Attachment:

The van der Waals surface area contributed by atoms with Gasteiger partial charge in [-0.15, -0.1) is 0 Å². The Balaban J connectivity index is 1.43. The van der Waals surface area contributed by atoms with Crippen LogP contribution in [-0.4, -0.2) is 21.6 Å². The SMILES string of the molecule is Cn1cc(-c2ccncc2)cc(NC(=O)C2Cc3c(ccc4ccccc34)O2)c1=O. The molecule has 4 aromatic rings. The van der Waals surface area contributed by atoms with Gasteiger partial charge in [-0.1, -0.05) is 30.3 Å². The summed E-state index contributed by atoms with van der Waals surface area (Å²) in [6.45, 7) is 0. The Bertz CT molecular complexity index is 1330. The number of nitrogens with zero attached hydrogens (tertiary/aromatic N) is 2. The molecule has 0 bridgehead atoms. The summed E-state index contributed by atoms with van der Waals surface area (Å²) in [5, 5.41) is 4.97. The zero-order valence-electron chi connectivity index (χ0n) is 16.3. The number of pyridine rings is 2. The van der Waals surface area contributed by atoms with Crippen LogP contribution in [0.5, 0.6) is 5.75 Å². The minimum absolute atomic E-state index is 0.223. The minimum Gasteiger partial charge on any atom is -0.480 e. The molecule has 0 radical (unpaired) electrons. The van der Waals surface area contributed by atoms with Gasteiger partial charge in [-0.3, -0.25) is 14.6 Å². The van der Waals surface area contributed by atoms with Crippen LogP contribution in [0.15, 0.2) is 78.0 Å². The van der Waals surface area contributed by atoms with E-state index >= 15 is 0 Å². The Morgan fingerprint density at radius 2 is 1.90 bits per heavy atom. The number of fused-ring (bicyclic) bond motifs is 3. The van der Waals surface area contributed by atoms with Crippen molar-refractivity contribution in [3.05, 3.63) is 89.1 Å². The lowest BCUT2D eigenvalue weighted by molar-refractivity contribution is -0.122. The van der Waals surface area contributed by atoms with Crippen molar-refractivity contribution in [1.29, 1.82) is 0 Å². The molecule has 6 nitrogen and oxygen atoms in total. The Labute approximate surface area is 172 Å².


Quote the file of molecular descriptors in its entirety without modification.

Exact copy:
The van der Waals surface area contributed by atoms with Gasteiger partial charge in [-0.15, -0.1) is 0 Å². The Balaban J connectivity index is 1.43. The van der Waals surface area contributed by atoms with Crippen LogP contribution in [-0.4, -0.2) is 21.6 Å². The SMILES string of the molecule is Cn1cc(-c2ccncc2)cc(NC(=O)C2Cc3c(ccc4ccccc34)O2)c1=O. The molecule has 4 aromatic rings. The van der Waals surface area contributed by atoms with Gasteiger partial charge in [-0.1, -0.05) is 30.3 Å². The summed E-state index contributed by atoms with van der Waals surface area (Å²) in [6.45, 7) is 0. The Bertz CT molecular complexity index is 1330. The number of nitrogens with zero attached hydrogens (tertiary/aromatic N) is 2. The molecule has 0 bridgehead atoms. The summed E-state index contributed by atoms with van der Waals surface area (Å²) in [5, 5.41) is 4.97. The zero-order valence-electron chi connectivity index (χ0n) is 16.3. The number of pyridine rings is 2. The van der Waals surface area contributed by atoms with Crippen LogP contribution in [0.5, 0.6) is 5.75 Å². The minimum absolute atomic E-state index is 0.223. The minimum Gasteiger partial charge on any atom is -0.480 e. The molecule has 0 radical (unpaired) electrons. The van der Waals surface area contributed by atoms with Gasteiger partial charge in [-0.3, -0.25) is 14.6 Å². The van der Waals surface area contributed by atoms with Crippen LogP contribution in [0.15, 0.2) is 78.0 Å². The van der Waals surface area contributed by atoms with E-state index >= 15 is 0 Å². The Morgan fingerprint density at radius 2 is 1.90 bits per heavy atom. The number of fused-ring (bicyclic) bond motifs is 3. The van der Waals surface area contributed by atoms with Crippen molar-refractivity contribution in [3.05, 3.63) is 89.1 Å². The lowest BCUT2D eigenvalue weighted by molar-refractivity contribution is -0.122. The van der Waals surface area contributed by atoms with Crippen molar-refractivity contribution in [1.29, 1.82) is 0 Å². The molecule has 6 nitrogen and oxygen atoms in total. The Labute approximate surface area is 172 Å².